The Case Against the Electoral College The Electoral College; Is this what the founders had in mind? Hardly! Get rid of it

by Steven Hill // Published November 12, 2000 in Milwaukee Journal Sentinel

The nation holds its breath as it awaits the results of the ballot recount in Florida. It's as simple as this: the winner of Florida's popular vote wins the presidency.

But the simplicity of the Florida drama is far different from our bizarre rules to elect the president. Democrat Al Gore won more votes than Republican George Bush in the national popular vote. But Bush may be on his way to the White House.

Blame for this democratic anomaly rests squarely with that 18th-century anachronism, the Electoral College. The Electoral College is a clumsy device that never would be imitated by a state for electing its governor -- or by a town electing its dogcatcher. It has been the subject of more proposed amendments than any other part of our constitution, but like an appendix, we keep it because it hasn't ruptured... yet.

Here's how it works. The presidential race is conducted in each of the 50 states as a separate contest, with each state having a number of electors roughly proportionate to its population. To win, a presidential candidate needs to receive the highest numbers of votes in the right combination of states to win a majority of the electoral vote.

The perverse incentives created by the Electoral College are painfully obvious from this year's campaign. Most states are effectively ignored by the candidates, as they are seen as non- competitive. Nearly all campaign energy -- and increasingly, even the candidates' messages for how they plan to govern -- are pitched to swing voters in the key battleground states.

The Electoral College's democratic deficit is compounded by the use of plurality elections -- ones where the candidate with the most votes wins, even if less than a majority. Plurality elections mean that a popular majority can be fractured by the presence of a third party candidate. Far more than any potential ballot corruption in Florida, Al Gore was hurt by the tens of thousands of voters who supported Ralph Nader -- but who primarily preferred him to George Bush.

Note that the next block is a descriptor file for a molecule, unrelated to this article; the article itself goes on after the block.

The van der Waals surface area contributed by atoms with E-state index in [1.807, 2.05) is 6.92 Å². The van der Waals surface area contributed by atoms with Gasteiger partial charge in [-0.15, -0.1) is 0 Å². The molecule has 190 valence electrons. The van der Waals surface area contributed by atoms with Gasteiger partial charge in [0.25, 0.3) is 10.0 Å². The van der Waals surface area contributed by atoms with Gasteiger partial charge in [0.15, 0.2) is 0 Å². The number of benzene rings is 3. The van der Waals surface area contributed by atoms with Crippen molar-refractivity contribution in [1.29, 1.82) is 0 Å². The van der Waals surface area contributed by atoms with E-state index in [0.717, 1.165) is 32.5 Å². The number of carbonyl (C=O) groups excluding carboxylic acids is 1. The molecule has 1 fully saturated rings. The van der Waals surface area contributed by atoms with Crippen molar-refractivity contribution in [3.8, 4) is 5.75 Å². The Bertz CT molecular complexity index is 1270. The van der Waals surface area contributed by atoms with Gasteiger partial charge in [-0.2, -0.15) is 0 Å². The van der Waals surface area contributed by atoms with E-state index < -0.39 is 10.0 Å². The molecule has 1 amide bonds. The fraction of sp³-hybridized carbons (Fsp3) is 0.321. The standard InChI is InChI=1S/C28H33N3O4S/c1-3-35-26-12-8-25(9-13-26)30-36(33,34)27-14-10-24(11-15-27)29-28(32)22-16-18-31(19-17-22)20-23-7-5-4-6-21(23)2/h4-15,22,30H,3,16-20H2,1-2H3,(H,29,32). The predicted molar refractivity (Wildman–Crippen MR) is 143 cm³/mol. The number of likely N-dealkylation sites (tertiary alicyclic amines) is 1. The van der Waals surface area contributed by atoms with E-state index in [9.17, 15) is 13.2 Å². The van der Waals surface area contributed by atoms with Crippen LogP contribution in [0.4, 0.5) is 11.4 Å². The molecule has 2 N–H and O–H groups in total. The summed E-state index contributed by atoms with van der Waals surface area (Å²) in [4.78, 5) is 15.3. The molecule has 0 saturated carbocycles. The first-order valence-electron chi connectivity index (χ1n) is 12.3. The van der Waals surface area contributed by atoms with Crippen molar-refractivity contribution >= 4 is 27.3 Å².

So what can be done? Over the years, leading national political figures like Strom Thurmond, Orrin Hatch, Ted Kennedy, Kweisi Mfume and John McCain have supported approaches to amend, reform or scrap the Electoral College. The time has come to institute a national direct election.

There are important questions to resolve, however. What if, for example, the highest vote-getter only received 35 percent of the vote in a multi-candidate race? That possibility presents problems of legitimacy.

To prevent this problem, most direct election amendments call for a second "runoff" election between the top two finishers if no candidate receives at least 40 percent of the vote. But 40 percent is an arbitrary standard that is too low for winning our highest office. A strong leader should command majority support.

Two-round runoffs also pose problems. Candidates would have to scramble for extra cash to run a second campaign, and the cumulative additional costs to local election officials would be more than a hundred million dollars. Voters would have to trudge out to the polls one more time.

Rather than mandate a low 40 percent threshold and two rounds of voting, any amendment to the Constitution should allow electoral mechanisms to determine a majority winner in a single election. The most efficient and inexpensive method is instant runoff voting.

Instant runoff voting simulates a two-round runoff in one election by allowing voters to cast their "runoff" choices along with their first choice. Instead of having a second election, ballot-counters just need to determine the runoff choices of those voters whose first choice failed to advance to the runoff. The system is used in Great Britain, Australia and Ireland and likely will be the subject of a statewide ballot measure in Alaska in 2002 for its federal and state elections, including the president.

If George Bush is elected, his challenges will be great in bringing the nation together despite his loss in the popular vote. Rather than accept an Electoral College system that can distort popular will and take most states out of play in electing our national office, his support for direct election of the president with a majority requirement would send a powerful message that on issues of fundamental democratic fairness, we should move beyond short-term partisan and parochial interests.

Win, lose or draw, it is time for George Bush, Al Gore and our political leaders to join together and push for a constitutional amendment that abolishes this 18th-century anachronism.